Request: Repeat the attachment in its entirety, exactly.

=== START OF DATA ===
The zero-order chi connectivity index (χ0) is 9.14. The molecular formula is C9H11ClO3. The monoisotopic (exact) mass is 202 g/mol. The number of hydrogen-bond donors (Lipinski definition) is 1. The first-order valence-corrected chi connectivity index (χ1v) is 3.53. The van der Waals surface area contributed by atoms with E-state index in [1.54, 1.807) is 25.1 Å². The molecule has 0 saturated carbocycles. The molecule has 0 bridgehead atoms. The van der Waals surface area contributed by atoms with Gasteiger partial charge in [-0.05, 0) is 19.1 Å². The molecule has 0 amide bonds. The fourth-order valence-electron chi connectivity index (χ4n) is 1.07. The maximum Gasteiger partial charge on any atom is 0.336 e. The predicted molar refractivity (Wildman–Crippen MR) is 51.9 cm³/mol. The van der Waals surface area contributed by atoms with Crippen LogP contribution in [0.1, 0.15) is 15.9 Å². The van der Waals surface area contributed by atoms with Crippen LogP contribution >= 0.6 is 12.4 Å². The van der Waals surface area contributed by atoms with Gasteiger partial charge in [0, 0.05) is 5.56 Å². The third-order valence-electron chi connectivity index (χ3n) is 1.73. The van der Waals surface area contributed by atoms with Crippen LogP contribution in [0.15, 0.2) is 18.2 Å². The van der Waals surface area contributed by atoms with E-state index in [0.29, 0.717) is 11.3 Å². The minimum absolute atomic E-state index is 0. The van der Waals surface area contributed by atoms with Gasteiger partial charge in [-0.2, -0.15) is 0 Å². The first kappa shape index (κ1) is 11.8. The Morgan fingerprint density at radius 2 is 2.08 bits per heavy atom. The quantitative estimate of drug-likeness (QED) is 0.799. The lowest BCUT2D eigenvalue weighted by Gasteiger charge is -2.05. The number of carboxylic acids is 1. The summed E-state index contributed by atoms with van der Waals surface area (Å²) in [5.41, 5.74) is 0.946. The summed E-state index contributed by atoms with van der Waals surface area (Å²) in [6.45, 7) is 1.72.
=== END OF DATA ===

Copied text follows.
The zero-order chi connectivity index (χ0) is 9.14. The molecular formula is C9H11ClO3. The monoisotopic (exact) mass is 202 g/mol. The number of hydrogen-bond donors (Lipinski definition) is 1. The first-order valence-corrected chi connectivity index (χ1v) is 3.53. The van der Waals surface area contributed by atoms with E-state index in [1.54, 1.807) is 25.1 Å². The molecule has 0 saturated carbocycles. The molecule has 0 bridgehead atoms. The van der Waals surface area contributed by atoms with Gasteiger partial charge in [-0.05, 0) is 19.1 Å². The molecule has 0 amide bonds. The fourth-order valence-electron chi connectivity index (χ4n) is 1.07. The maximum Gasteiger partial charge on any atom is 0.336 e. The predicted molar refractivity (Wildman–Crippen MR) is 51.9 cm³/mol. The van der Waals surface area contributed by atoms with Crippen LogP contribution in [0.1, 0.15) is 15.9 Å². The van der Waals surface area contributed by atoms with Crippen LogP contribution >= 0.6 is 12.4 Å². The van der Waals surface area contributed by atoms with Gasteiger partial charge in [0, 0.05) is 5.56 Å². The third-order valence-electron chi connectivity index (χ3n) is 1.73. The van der Waals surface area contributed by atoms with Crippen LogP contribution in [0.15, 0.2) is 18.2 Å². The van der Waals surface area contributed by atoms with E-state index in [0.29, 0.717) is 11.3 Å². The minimum absolute atomic E-state index is 0. The van der Waals surface area contributed by atoms with Gasteiger partial charge in [-0.2, -0.15) is 0 Å². The first kappa shape index (κ1) is 11.8. The Morgan fingerprint density at radius 2 is 2.08 bits per heavy atom. The quantitative estimate of drug-likeness (QED) is 0.799. The lowest BCUT2D eigenvalue weighted by Gasteiger charge is -2.05. The number of carboxylic acids is 1. The summed E-state index contributed by atoms with van der Waals surface area (Å²) in [5.41, 5.74) is 0.946. The summed E-state index contributed by atoms with van der Waals surface area (Å²) in [6.45, 7) is 1.72.